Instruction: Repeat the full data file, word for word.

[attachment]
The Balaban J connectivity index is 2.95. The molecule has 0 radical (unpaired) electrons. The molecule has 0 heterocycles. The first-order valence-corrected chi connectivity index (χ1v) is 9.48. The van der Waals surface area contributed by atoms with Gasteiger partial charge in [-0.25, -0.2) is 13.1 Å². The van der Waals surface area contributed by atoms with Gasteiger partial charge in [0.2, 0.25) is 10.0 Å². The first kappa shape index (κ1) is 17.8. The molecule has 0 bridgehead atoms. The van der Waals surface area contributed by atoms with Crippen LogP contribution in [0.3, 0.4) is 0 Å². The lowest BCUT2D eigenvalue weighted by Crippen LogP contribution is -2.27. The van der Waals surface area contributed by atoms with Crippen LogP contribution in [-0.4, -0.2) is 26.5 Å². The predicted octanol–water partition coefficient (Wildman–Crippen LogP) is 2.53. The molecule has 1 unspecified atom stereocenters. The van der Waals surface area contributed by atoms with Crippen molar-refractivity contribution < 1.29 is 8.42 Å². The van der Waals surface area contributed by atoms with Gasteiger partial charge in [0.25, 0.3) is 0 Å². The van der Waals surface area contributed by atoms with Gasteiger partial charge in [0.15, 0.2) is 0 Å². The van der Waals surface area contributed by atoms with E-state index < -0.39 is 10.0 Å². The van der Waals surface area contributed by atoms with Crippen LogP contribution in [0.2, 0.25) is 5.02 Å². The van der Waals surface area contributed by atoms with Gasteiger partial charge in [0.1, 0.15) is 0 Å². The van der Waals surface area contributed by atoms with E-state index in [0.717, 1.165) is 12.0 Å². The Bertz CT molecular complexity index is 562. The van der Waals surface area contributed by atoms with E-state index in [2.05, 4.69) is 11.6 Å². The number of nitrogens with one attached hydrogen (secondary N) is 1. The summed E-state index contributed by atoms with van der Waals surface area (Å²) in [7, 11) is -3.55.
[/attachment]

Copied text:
The Balaban J connectivity index is 2.95. The molecule has 0 radical (unpaired) electrons. The molecule has 0 heterocycles. The first-order valence-corrected chi connectivity index (χ1v) is 9.48. The van der Waals surface area contributed by atoms with Gasteiger partial charge in [-0.25, -0.2) is 13.1 Å². The van der Waals surface area contributed by atoms with Gasteiger partial charge in [0.2, 0.25) is 10.0 Å². The first kappa shape index (κ1) is 17.8. The molecule has 0 bridgehead atoms. The van der Waals surface area contributed by atoms with Crippen LogP contribution in [0.3, 0.4) is 0 Å². The lowest BCUT2D eigenvalue weighted by Crippen LogP contribution is -2.27. The van der Waals surface area contributed by atoms with Crippen LogP contribution in [-0.4, -0.2) is 26.5 Å². The predicted octanol–water partition coefficient (Wildman–Crippen LogP) is 2.53. The molecule has 1 unspecified atom stereocenters. The van der Waals surface area contributed by atoms with Crippen molar-refractivity contribution < 1.29 is 8.42 Å². The van der Waals surface area contributed by atoms with Gasteiger partial charge in [0.25, 0.3) is 0 Å². The van der Waals surface area contributed by atoms with Gasteiger partial charge in [0.15, 0.2) is 0 Å². The van der Waals surface area contributed by atoms with E-state index < -0.39 is 10.0 Å². The van der Waals surface area contributed by atoms with Crippen LogP contribution in [0.2, 0.25) is 5.02 Å². The van der Waals surface area contributed by atoms with Gasteiger partial charge in [0.1, 0.15) is 0 Å². The van der Waals surface area contributed by atoms with E-state index in [0.717, 1.165) is 12.0 Å². The Bertz CT molecular complexity index is 562. The van der Waals surface area contributed by atoms with E-state index in [2.05, 4.69) is 11.6 Å². The number of nitrogens with one attached hydrogen (secondary N) is 1. The summed E-state index contributed by atoms with van der Waals surface area (Å²) in [7, 11) is -3.55.